Publicada por Arith Härger / 9:29 PM /
As you well know, history has been written by the victorious, but in the particular case of the Vikings, history was written by their victims. As such, the Vikings have been portrayed as brutal, bloodthirsty barbarians, and so their terrible reputation went on even to our days. Fortunately, with the help of Archaeology and the profound study of the historical records, we now know that the Vikings weren't as brutal mindless barbarians as they have been portrayed.
The image we have today of the Vikings is both wildly off the mark, and ignores the major contributions they made in shaping Europe during the Middle Ages - or what we know nowadays as the European continent. Not only the Vikings are completely misunderstood, but they may have also saved Europe.
The Vikings were not so selective about the places they wanted to raid, but the treasures and ransom achieved by attacking monasteries resulted in the Vikings being relegated to the “vicious barbarian” category of history. The monks in those monasteries were the only historians around at that time, for the christian church had the monopoly on writing in that time, and so all the records concerning the vikings, were made by the terrified priests and monks. Since the Vikings attacked those with a monopoly on writing, all of their deeds concerning their victims have gone down in history, and so they became known as the infamous, irrational, and bloodthirsty murderers.
One of the reasons the Vikings are viewed so negatively is that their violence could seem wanton or irrational. Part of that lies in the lack of documentation of what the Vikings actually did during their raids. To many at the time, clerics in particular, attacking a monastery or church would have seemed irrational and an act of such evilness that only "Devil worshipers" could perform such a thing. Those who documented the raids, which were usually monks, had something to be gained by playing up the Vikings’ violence against religious figures, and they often resorted to broad, generic rhetoric about the “devastation” and “destruction” without specific detail. Also, some of the documentations we are left with were written centuries after the events, often without the true knowledge of the events, only by listening the accounts from generation to generation; we know that people always add something to the tales to enhance its importance.
It is important to take note that the Vikings were acting completely rationally with their raids. These men were not addicted to violence, the treasure gained from the raids was used by chieftains in the complex and even poetic gift-giving system of the Viking halls; it was no different than what Charlemagne did.
The contemporary ruler Charlemagne is today generally extolled as the founding father of Europe. France and Germany compete about who has the greatest right to claim him as their national founder; Charlemagne was the cultured hero of that age.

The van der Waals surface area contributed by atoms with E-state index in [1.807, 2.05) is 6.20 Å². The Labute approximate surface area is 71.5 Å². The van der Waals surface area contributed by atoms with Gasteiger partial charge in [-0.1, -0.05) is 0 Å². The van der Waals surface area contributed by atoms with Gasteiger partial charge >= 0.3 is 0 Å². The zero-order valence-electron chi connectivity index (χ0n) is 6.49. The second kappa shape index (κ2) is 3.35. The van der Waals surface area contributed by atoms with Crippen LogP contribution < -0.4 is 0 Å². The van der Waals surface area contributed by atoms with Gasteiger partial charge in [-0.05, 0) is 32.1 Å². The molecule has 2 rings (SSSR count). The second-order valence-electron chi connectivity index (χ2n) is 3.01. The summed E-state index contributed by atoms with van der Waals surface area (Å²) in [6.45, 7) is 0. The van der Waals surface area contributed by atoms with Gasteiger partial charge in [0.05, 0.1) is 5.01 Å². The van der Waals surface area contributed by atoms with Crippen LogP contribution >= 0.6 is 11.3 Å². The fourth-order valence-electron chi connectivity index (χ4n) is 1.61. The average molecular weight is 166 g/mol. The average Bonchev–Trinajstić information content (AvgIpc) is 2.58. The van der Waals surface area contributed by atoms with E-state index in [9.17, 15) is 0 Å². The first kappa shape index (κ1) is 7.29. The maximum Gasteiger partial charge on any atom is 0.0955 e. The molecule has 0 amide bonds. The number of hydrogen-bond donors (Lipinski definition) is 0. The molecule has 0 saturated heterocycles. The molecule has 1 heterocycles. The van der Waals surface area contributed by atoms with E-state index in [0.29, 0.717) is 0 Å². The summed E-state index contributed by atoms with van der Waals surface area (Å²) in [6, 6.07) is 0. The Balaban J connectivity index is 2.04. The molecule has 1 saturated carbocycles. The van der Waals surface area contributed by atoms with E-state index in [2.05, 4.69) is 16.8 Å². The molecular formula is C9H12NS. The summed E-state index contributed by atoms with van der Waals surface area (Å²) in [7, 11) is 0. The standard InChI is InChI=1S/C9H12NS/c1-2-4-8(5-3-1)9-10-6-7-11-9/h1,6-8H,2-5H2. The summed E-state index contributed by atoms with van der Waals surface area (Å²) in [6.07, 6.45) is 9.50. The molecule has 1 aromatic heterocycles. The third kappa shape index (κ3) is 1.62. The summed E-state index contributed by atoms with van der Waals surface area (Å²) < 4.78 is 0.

Charlemagne treated Saxony like his own personal punching bag. One day in the year of 782, Charlemagne ordered no fewer than 4,500 Saxons to be decapitated because they were oath-breakers. Meanwhile, because they attacked those who would control the written record, the Viking execution of 111 prisoners in the year of 845 lives on in infamy. Germany is so quick to extol Charlemagne, when their Saxon ancestors were among the longest-suffering of Charlemagne’s victims.
Charlemagne’s wars on his neighbors were not dissimilar from Viking raids in that their primary purpose, particularly the raids of Avar and Pavia, was booty for his currency-starved empire.
Following the collapse of the Roman Empire, all of Europe faltered as trade and commerce dried up. While things had picked up by the height of the Viking era in the 9th and 10th centuries, two things were holding the region back. One was a negative balance of trade in Charlemagne’s kingdom and the region as a whole. This was largely due to currency being made of silver and gold, but the precious metals came from the East. The second factor was that in regions where currency was not used, the system in place was the barter system, which limits economic growth. However, the Vikings solved these problems in two ways:
The first, and less significant one, is that by attacking the monasteries and churches, the Vikings tapped into the sole major untouched source of precious metals in Europe. Those riches did not disappear, as the Vikings were well integrated in the European trade network. They used it to buy anything from Frankish swords or turn them into coins for the chieftains of the Scandinavian kingdoms set up in England and Ireland. More important than that, the early medieval resurgence of commerce in western Europe was the central Asian silver that Scandinavian merchants brought to Europe. The trade network of the Vikings stretched from Greenland and Iceland in the west all the way to the caliphate and Bolghar in the east. The Vikings prodigious exports, mainly fur and slave. The economic recovery in Europe was during the Viking Age.